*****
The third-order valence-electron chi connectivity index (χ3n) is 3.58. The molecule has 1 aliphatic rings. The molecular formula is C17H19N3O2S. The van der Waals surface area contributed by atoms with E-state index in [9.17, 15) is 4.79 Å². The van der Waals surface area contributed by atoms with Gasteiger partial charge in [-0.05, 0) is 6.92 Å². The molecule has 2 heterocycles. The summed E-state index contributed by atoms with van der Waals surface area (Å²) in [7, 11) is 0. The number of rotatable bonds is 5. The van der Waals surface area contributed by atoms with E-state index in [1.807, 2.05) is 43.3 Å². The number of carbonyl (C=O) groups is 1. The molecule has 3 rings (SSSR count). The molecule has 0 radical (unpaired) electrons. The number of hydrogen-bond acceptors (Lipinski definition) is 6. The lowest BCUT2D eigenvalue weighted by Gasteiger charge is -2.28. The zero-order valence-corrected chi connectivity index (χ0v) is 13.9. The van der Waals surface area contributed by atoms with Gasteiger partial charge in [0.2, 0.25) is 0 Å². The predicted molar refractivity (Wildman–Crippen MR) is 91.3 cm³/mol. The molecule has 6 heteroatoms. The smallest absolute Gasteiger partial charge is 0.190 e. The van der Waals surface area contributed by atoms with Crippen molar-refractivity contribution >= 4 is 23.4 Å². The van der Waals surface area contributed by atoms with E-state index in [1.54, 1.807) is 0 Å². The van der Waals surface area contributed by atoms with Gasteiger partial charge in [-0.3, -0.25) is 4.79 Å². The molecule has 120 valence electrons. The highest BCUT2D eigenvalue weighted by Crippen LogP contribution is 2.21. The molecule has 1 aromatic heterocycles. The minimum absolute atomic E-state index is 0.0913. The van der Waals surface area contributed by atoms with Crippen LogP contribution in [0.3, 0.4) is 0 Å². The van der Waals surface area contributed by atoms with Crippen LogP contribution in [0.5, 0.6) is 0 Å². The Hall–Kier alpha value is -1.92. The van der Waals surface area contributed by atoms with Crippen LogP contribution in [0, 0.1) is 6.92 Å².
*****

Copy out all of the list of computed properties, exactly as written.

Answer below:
The third-order valence-electron chi connectivity index (χ3n) is 3.58. The molecule has 1 aliphatic rings. The molecular formula is C17H19N3O2S. The van der Waals surface area contributed by atoms with E-state index in [9.17, 15) is 4.79 Å². The van der Waals surface area contributed by atoms with Gasteiger partial charge in [-0.05, 0) is 6.92 Å². The molecule has 2 heterocycles. The summed E-state index contributed by atoms with van der Waals surface area (Å²) in [7, 11) is 0. The number of rotatable bonds is 5. The van der Waals surface area contributed by atoms with E-state index in [1.807, 2.05) is 43.3 Å². The number of carbonyl (C=O) groups is 1. The molecule has 3 rings (SSSR count). The molecule has 0 radical (unpaired) electrons. The number of hydrogen-bond acceptors (Lipinski definition) is 6. The lowest BCUT2D eigenvalue weighted by Gasteiger charge is -2.28. The zero-order valence-corrected chi connectivity index (χ0v) is 13.9. The van der Waals surface area contributed by atoms with Gasteiger partial charge in [0.2, 0.25) is 0 Å². The predicted molar refractivity (Wildman–Crippen MR) is 91.3 cm³/mol. The molecule has 6 heteroatoms. The smallest absolute Gasteiger partial charge is 0.190 e. The van der Waals surface area contributed by atoms with Crippen molar-refractivity contribution >= 4 is 23.4 Å². The van der Waals surface area contributed by atoms with E-state index in [1.54, 1.807) is 0 Å². The van der Waals surface area contributed by atoms with Gasteiger partial charge in [-0.3, -0.25) is 4.79 Å². The molecule has 120 valence electrons. The highest BCUT2D eigenvalue weighted by Crippen LogP contribution is 2.21. The molecule has 1 aromatic heterocycles. The minimum absolute atomic E-state index is 0.0913. The van der Waals surface area contributed by atoms with Crippen LogP contribution in [0.3, 0.4) is 0 Å². The van der Waals surface area contributed by atoms with Crippen LogP contribution in [0.5, 0.6) is 0 Å². The Hall–Kier alpha value is -1.92. The van der Waals surface area contributed by atoms with Crippen LogP contribution in [0, 0.1) is 6.92 Å².